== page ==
Santarpia said another big draw for the credit union is through its partnership with Aimbridge Network. "We more than doubled the number of indirect car loans," he said. "When I started, we were bringing in about $900,000 a month. In November, we brought in $2.4 million. I think the word is getting out."

It hasn't hurt that borrowers get loan approval within 50 minutes. "We still have a long way to go before we stop making loans," he said. The CU has a 71% loan-to-share ratio and a 62% loan-to-assets ratio.

"Our bread and butter is car loans," Santarpia said. "We've booked about $9 million in mortgage loans and our goal is to double that."

He said the CU is solid with 13.5% capital, up from 10.5% just six months earlier. "My predecessor left me with a very strong, highly capitalized institution."

Not surprising, the quick growth has meant a lot more work for a staff that, quite frankly, was more used to just "tending the store," he said.

"In Florida...the people are not so fast-paced," he said of the credit union that is located in a relatively rural area east of Tampa. "When I got here, they kept telling me I needed to slow down." His response: "No, you need to speed up."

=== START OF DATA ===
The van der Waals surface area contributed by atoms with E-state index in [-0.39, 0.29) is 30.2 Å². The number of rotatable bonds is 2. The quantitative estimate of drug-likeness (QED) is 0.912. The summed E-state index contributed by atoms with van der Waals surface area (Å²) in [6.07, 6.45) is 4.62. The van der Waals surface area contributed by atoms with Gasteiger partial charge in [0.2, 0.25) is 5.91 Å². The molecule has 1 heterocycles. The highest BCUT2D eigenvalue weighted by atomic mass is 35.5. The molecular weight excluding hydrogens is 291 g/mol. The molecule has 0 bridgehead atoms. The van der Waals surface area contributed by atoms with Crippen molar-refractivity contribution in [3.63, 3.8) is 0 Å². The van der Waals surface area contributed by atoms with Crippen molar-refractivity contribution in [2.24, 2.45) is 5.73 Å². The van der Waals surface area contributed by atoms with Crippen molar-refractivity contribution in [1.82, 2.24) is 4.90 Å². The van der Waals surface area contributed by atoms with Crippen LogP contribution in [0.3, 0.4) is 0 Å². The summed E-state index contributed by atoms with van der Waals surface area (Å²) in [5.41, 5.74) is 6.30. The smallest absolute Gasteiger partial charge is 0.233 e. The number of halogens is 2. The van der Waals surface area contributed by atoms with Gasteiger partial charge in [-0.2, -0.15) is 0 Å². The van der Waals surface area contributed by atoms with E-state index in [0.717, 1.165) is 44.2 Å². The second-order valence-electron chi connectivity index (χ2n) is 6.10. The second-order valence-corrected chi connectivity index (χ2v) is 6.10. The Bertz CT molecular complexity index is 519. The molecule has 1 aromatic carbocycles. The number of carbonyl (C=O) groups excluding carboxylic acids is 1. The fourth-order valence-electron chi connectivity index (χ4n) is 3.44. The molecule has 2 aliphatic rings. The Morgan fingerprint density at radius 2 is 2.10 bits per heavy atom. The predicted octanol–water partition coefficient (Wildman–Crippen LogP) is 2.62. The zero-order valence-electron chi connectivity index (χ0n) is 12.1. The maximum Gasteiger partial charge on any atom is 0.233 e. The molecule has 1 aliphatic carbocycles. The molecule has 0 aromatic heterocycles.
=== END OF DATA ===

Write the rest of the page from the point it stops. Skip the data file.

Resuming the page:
Santarpia said his staff needed to become a team, helping each other wherever needed. And while he has hired a few extra people, include VP Arthur Hooper, who served as his COO at the DVAFCU, Santarpia said his staff has proven to be up to the challenge and happy to earn incentives for their efforts.

While he expects everybody to do their job well, Santarpia or "John" as he prefers to be addressed, does not rule with a heavy hand. Quite the opposite, he's cool, lighthearted and willing to give and take ribbing from his staff.

"We're always joking around in here," he said. "I like the environment to be playful."

Last month, the credit union held its first vendor/employee holiday party during which one of the dealers said, "You guys are first class," Santarpia said. "That really made my day."

A 'Defining Year'

While the data processing conversion left members without the home banking they had been used to, Santarpia said he expects a better version that includes a bill payment feature to be online in February.

"This will be the defining year for our credit union," he said. "We are approaching $100 million in assets. I'm excited about it. I want to do things that make us stand out."

The CU expects to open two new branches within the next three months.

Santarpia's perpetual good mood can, in part, be attributed to his short 10-minute one-way commute, down from the three and a half hour he drove daily to and from Washington D.C. from his Baltimore home.

Married and the father of two daughters, ages 2 and 4, he said that extra time is spent with family. Well, that's the idea anyway, despite a workday that begins each morning before 6 a.m. "My family is sleeping so I figure I can still put a long day in and be home by 6:15 (p.m.)," he said. "I might be a little tired when I get there."